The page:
The women’s tennis team departed rain soaked Swarthmore on Friday, March 7, and arrived in sun-drenched Madrid, Spain on Saturday. Clearing customs is generally a tedious process, but on this day the authorities seemed to happily welcome us to their country. We passed through without a glitch, in record time.
Madrid has a comprehensive, well run transit system that we immediately took advantage of. Purchasing an unlimited metro pass, this will be our primary mode of transportation for the week. On to the metro and off to the Hotel.
The hotel (hostel) sits at the Plaza De Mayor, the principal square in Madrid. Built in 1590, the most prominent building on the Plaza Mayor is the Casa de la Panaderia, the seat of the powerful baker's guilt. The square is a people watcher’s dream, as locals and tourists alike flock there throughout the day and night for dining, entertainment and relaxation.
After a brief respite to recharge our batteries, it was off to a soccer match featuring Real Madrid, one of the most storied soccer clubs in the world. The match gave us an opportunity to see soccer outside of the US and feel the passion that the rest of the world has for the game. Real was down a bit (possibly suffering from an upset defeat earlier in the week that eliminated them from a European tournament) and the 90,000 plus fans sensed it. The tense crowd was not the typical dancing, singing, chanting crowd that one would have expected, but it was amazing to watch those that did. While some of the more recognizable names did not play, the match was great fun and a perfect way to introduce us to the culture. Real prevailed, 2-1 on a PK.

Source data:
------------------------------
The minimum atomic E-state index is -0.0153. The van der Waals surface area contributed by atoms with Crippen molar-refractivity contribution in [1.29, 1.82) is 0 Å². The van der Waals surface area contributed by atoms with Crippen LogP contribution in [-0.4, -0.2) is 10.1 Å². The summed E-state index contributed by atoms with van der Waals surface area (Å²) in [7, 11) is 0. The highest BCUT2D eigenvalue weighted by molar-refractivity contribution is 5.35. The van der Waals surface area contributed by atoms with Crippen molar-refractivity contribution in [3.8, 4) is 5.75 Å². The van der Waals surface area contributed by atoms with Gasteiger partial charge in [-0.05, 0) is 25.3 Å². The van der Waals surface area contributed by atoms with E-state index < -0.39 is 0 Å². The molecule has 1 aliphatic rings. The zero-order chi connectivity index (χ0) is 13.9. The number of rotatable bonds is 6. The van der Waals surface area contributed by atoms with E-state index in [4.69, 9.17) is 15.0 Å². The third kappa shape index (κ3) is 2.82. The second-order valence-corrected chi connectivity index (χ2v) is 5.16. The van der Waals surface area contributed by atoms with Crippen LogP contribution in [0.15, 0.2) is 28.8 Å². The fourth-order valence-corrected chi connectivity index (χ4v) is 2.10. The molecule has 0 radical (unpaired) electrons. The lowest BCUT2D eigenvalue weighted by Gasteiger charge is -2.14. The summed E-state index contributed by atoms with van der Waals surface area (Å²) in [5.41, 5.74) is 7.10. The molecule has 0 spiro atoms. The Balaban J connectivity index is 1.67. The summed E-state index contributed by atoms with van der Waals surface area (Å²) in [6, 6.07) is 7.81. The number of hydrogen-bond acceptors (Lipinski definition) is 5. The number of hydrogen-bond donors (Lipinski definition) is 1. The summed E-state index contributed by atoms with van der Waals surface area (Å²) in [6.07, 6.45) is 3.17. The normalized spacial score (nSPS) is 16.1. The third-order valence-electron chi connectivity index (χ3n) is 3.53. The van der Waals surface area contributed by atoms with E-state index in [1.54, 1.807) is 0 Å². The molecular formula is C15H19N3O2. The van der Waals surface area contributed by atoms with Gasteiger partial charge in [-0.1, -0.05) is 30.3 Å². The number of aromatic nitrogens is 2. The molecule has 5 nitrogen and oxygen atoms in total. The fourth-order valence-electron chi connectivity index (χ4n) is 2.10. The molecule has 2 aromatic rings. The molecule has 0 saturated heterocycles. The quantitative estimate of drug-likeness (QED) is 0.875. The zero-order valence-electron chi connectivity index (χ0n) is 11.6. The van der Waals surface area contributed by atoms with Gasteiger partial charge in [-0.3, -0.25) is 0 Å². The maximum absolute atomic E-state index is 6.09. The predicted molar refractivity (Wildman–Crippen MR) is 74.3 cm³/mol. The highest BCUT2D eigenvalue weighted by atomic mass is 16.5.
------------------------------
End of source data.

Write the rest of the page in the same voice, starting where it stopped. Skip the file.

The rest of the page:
Appropriate with the culture was dinner after the game. Our 10:30pm reservation was at the oldest restaurant in the world. The Restaurant Botin has been in operation since the early 18th century. The food was a little fresher than that. We were surprised at the number of people still sitting down to eat, even after midnight as we were leaving and heading back to the hotel.
Monday, March 10th:
Madrid turned cold and blustery today as we shook off our jetlag and set off to the Tenis Club Chamartin for practice and a couple of exhibition matches. Our access to the club came courtesy of a woman who spent two weeks at the Swarthmore Tennis Camp last summer and a gentleman who played his college tennis at Haverford. The Tri-co connection is indeed international. Madrid’s public transportation system is quite comprehensive, so we arrived at the club via public bus. As we have no rental vehicles, we walk or take public transportation everywhere.
The surface at Club Chamartin is red clay as opposed to the hard-court that is mostly used in the States. For just about everybody on the team this was a new experience. Players have to change their style of play to suit the softer, slower surface. Lobs and drops win out over power strokes in this game. The surface and windy conditions provided quite a challenge at first, but the ladies managed to prevail in each of their matches against women from the club. Today’s matches were all doubles. Tomorrow, singles matches will be the order of the day.
The cost of everything here is further evidence that our dollar is struggling. One hundred dollars will get about 60 Euros. Gas is over six dollars a gallon. A pair of Levis cost about $60. In spite of the cost of things, restaurants have been busy every night and stores seem to be doing solid business. While many use the public transportation system, the number of cars on the road doesn’t seem to be dwindling. I wonder if six- dollar -a -gallon gas would have as little impact on drivers at home.
Smoking, it seems, is as much a part of the culture as anything. It is almost fashionable. On the streets. At the soccer match. In the restaurants. Just about everywhere. Clearly, they don’t have the same concern for the dangers of tobacco use or second-hand smoke that we do in the States.